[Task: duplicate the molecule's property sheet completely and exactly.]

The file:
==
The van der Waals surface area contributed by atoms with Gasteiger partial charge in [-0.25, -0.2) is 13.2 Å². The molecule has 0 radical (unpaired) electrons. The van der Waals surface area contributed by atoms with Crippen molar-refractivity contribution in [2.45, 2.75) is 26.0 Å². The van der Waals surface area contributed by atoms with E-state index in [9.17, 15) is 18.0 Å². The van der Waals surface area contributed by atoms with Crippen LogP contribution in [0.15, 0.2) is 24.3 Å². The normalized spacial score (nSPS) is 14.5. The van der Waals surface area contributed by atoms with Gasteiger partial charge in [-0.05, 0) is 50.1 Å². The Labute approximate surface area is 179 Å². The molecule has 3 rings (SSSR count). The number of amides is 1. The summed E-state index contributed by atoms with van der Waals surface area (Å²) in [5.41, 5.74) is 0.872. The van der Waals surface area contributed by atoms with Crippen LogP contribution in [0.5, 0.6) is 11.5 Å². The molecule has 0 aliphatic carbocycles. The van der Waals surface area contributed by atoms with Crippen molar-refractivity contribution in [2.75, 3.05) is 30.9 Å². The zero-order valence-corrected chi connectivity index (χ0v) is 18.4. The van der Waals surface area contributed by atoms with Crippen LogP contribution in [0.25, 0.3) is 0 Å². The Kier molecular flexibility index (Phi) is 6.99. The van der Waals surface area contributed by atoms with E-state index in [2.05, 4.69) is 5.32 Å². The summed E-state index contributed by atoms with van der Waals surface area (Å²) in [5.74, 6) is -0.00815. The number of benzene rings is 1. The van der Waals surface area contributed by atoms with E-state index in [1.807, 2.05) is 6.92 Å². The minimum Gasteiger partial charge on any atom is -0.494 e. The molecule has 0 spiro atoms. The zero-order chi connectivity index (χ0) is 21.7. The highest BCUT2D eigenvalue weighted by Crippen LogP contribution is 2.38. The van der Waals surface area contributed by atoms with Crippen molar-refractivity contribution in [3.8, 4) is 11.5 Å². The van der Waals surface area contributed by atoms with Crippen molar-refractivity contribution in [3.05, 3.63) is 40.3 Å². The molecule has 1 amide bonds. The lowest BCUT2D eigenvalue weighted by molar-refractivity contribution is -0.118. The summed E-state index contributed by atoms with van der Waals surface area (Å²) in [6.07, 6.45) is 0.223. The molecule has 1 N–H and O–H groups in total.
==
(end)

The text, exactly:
The van der Waals surface area contributed by atoms with Gasteiger partial charge in [-0.25, -0.2) is 13.2 Å². The molecule has 0 radical (unpaired) electrons. The van der Waals surface area contributed by atoms with Crippen molar-refractivity contribution in [2.45, 2.75) is 26.0 Å². The van der Waals surface area contributed by atoms with E-state index in [9.17, 15) is 18.0 Å². The van der Waals surface area contributed by atoms with Crippen LogP contribution in [0.15, 0.2) is 24.3 Å². The normalized spacial score (nSPS) is 14.5. The van der Waals surface area contributed by atoms with Gasteiger partial charge in [-0.05, 0) is 50.1 Å². The Labute approximate surface area is 179 Å². The molecule has 3 rings (SSSR count). The number of amides is 1. The summed E-state index contributed by atoms with van der Waals surface area (Å²) in [5.41, 5.74) is 0.872. The van der Waals surface area contributed by atoms with Crippen LogP contribution in [0.5, 0.6) is 11.5 Å². The molecule has 0 aliphatic carbocycles. The van der Waals surface area contributed by atoms with Crippen molar-refractivity contribution in [2.75, 3.05) is 30.9 Å². The zero-order valence-corrected chi connectivity index (χ0v) is 18.4. The van der Waals surface area contributed by atoms with Crippen LogP contribution in [0.25, 0.3) is 0 Å². The Kier molecular flexibility index (Phi) is 6.99. The van der Waals surface area contributed by atoms with E-state index in [2.05, 4.69) is 5.32 Å². The summed E-state index contributed by atoms with van der Waals surface area (Å²) in [5.74, 6) is -0.00815. The number of benzene rings is 1. The van der Waals surface area contributed by atoms with E-state index in [1.807, 2.05) is 6.92 Å². The minimum Gasteiger partial charge on any atom is -0.494 e. The molecule has 0 spiro atoms. The zero-order chi connectivity index (χ0) is 21.7. The highest BCUT2D eigenvalue weighted by Crippen LogP contribution is 2.38. The van der Waals surface area contributed by atoms with Crippen molar-refractivity contribution in [3.8, 4) is 11.5 Å². The van der Waals surface area contributed by atoms with Crippen molar-refractivity contribution in [3.05, 3.63) is 40.3 Å². The molecule has 1 amide bonds. The lowest BCUT2D eigenvalue weighted by molar-refractivity contribution is -0.118. The summed E-state index contributed by atoms with van der Waals surface area (Å²) in [6.07, 6.45) is 0.223. The molecule has 1 N–H and O–H groups in total.